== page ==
They are wet, they are mucky and they are attracting wildlife to the highway. Mineral licks- naturally occurring mineral-rich ponds- are attracting moose along Hwy 16, but a new program intends to help.
For the first time in B.C., researchers and highway maintenance crews will be filling in those beacons for wildlife with the goal of decreasing vehicle-animal collisions, says Gayle Hesse, co-ordinator of the Wildlife Collision Prevention Program, which is managed by the B.C. Conservation Foundation.
“The moose are attracted to these mucky wet soils and the minerals associated with them,” she says. “They will come and lick up the water and the soil found next to the highway.”
Researchers have identified 29 moose collision hot spots in north-central B.C. along Hwy 16. Nine of those hot spots are associated with mineral licks.
Carnivores get a variety of minerals through meat. But herbivores, such as moose and deer, don’t have access to minerals through eating meat, Hesse explains. Females crave these minerals, especially during the spring when they are nursing new calves.
During rutting season in October and November, one deer dies every four to five days as a result of colliding with a vehicle around Valemount and McBride. In December and January, when moose are most active, a moose dies every four to five days. There’s another peak in deaths during spring, due to calving season.
Maintenance contractors have been out in the McBride-Valemount area deactivating sites in the past couple of weeks, Hesse says. They are using one of two methods: fencing or filling-in.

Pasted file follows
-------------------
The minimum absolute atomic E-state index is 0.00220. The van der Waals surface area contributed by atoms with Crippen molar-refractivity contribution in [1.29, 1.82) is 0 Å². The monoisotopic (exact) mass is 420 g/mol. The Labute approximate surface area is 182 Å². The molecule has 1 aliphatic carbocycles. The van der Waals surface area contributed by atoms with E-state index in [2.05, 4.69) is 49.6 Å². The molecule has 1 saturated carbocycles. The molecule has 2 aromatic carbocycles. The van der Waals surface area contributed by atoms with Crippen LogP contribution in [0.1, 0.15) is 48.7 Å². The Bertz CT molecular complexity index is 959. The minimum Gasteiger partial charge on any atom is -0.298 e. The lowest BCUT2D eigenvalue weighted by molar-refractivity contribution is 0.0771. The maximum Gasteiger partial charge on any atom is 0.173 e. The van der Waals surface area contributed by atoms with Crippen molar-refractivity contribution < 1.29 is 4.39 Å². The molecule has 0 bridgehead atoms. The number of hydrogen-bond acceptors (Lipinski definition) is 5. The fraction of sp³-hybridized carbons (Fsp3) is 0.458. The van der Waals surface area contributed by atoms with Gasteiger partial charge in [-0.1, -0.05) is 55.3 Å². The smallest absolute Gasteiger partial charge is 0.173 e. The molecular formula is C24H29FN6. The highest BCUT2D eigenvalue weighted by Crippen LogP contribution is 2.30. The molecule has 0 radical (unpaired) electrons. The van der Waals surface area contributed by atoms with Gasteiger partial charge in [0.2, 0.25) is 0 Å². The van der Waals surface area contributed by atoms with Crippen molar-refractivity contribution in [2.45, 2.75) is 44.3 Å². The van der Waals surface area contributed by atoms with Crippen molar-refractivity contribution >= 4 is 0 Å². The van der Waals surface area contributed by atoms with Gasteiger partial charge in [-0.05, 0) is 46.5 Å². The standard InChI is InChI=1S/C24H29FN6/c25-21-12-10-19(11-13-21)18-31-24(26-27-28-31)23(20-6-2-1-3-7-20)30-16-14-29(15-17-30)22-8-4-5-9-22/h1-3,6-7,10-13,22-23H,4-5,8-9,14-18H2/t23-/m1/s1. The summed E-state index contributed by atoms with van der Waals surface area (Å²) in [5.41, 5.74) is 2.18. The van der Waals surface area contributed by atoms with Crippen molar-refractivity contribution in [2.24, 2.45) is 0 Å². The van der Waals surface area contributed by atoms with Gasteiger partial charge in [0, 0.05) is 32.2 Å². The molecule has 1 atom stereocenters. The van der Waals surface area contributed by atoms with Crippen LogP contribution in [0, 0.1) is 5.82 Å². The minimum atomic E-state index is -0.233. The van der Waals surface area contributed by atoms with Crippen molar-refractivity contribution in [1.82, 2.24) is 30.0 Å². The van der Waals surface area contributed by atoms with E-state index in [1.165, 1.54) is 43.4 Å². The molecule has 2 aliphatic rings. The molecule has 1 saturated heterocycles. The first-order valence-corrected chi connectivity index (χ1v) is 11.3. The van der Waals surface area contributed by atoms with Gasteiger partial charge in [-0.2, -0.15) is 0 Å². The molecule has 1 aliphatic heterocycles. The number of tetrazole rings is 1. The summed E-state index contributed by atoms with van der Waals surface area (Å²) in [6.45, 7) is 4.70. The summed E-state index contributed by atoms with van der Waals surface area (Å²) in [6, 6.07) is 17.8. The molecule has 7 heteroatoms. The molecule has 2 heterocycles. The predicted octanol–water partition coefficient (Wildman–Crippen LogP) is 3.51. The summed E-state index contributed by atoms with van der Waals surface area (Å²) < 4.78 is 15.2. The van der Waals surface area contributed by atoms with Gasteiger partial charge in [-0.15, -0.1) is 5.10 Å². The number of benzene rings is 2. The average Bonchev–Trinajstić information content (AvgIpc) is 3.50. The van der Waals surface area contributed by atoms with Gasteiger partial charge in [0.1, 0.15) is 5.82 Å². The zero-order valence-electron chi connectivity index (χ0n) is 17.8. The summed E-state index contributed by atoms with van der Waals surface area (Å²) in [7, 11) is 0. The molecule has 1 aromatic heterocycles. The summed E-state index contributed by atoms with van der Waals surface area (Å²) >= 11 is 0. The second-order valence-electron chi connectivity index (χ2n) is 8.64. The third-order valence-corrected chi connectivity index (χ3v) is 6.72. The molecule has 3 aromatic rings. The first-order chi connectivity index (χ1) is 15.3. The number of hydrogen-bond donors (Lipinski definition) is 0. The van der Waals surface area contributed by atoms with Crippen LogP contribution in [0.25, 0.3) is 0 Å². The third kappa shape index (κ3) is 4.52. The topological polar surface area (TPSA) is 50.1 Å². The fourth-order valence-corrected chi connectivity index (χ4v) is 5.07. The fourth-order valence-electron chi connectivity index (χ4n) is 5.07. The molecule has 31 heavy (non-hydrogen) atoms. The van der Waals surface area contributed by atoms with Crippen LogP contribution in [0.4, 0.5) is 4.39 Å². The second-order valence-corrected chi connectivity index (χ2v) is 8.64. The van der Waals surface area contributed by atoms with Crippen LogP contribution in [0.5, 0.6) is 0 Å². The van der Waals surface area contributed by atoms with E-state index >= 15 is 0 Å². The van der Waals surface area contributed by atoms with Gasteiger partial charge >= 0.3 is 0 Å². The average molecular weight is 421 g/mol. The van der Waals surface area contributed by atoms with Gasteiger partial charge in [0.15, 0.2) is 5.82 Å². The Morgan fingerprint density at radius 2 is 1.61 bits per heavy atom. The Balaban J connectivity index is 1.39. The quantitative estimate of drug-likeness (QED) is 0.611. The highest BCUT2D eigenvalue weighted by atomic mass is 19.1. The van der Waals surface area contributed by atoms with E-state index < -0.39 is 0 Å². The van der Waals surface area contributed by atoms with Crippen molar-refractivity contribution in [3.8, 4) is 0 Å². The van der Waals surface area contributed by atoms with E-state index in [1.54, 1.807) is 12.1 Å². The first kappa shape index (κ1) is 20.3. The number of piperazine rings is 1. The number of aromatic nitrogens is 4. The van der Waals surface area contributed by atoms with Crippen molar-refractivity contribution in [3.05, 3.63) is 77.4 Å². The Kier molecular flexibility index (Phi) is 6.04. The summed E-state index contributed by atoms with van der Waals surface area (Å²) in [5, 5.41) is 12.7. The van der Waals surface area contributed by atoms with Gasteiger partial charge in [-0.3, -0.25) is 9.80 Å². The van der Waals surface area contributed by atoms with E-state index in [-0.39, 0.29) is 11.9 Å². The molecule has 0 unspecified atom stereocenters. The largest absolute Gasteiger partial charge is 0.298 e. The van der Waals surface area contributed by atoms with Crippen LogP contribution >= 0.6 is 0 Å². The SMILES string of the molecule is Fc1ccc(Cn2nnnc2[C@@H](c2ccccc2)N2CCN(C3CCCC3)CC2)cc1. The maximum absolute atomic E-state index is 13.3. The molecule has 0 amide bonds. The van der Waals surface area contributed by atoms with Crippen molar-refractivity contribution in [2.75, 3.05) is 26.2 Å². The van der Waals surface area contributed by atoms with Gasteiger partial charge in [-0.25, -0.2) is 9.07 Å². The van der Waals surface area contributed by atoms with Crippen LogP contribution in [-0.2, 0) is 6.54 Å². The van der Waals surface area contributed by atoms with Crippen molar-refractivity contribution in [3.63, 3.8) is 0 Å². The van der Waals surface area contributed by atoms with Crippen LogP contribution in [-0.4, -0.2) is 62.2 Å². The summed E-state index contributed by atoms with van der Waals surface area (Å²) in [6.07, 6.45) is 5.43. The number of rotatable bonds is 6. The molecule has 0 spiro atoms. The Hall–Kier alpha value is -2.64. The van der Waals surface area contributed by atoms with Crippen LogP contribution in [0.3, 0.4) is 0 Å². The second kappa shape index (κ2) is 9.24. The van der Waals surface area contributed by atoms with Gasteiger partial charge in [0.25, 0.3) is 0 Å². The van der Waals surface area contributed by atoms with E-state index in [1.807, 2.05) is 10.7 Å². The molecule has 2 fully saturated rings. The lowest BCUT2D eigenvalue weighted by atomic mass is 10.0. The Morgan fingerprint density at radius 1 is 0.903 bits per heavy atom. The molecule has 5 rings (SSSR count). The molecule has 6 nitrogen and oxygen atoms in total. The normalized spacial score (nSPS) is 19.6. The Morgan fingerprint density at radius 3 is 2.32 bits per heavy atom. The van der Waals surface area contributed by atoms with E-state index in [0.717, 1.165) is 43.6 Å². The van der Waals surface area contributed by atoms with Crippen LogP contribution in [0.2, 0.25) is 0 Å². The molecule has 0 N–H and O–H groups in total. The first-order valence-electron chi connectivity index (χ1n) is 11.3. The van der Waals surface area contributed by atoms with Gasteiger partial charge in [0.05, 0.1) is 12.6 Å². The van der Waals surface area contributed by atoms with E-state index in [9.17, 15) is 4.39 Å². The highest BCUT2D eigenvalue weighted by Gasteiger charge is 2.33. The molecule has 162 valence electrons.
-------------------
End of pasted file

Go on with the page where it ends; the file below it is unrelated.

The fencing method is effective, but expensive, Hesse says; and filling in the area with rocks is still attracting animals to the location.
“What we’re finding is the moose are coming to the fenced area and they look around and then they go away,” she says. “There’s a lot more activity at the rocked areas.”
And while effective, fencing also has drawbacks when it comes to disturbing free movement in the surrounding ecosystem.
“You could almost fence the whole thing from Prince George to McBride,” she says. “But if you fence, it kind of restricts animal movement throughout the landscape. That has a really big effect on carnivore populations.”
Hesse says the increase in collisions in the past 15 years is significant. The number of deer collisions in the Robson Valley more than tripled between 1996 and 2005, going from seven to 27.
She says for every dead animal that highway maintenance contractors remove from the road, they figure another three are hit and killed, but move away from the road to die.
Hesse says they’ll put rocks on the licks that are close to the road, and the ones further away will be fenced, but it’s too early to determine the best method. They are monitoring animal presence at each site. Moose are more attracted to mineral licks, and they have not yet examined a correlation between deer and mineral licks.
“In terms of reducing collisions, it’s pretty hard to tell,” she says. “We don’t yet have a year of data.”
Minerals licks are widely distributed in north-central B.C., so taking away sources near the highway should push animals to other available sources, Hesse says.
“It’s a success story in many ways,” she says. “The Ministry of Transportation is taking some proactive steps.”
Due to the discovery of mineral licks, Hesse says they can now pinpoint where to put up new reflective signage warning motorists.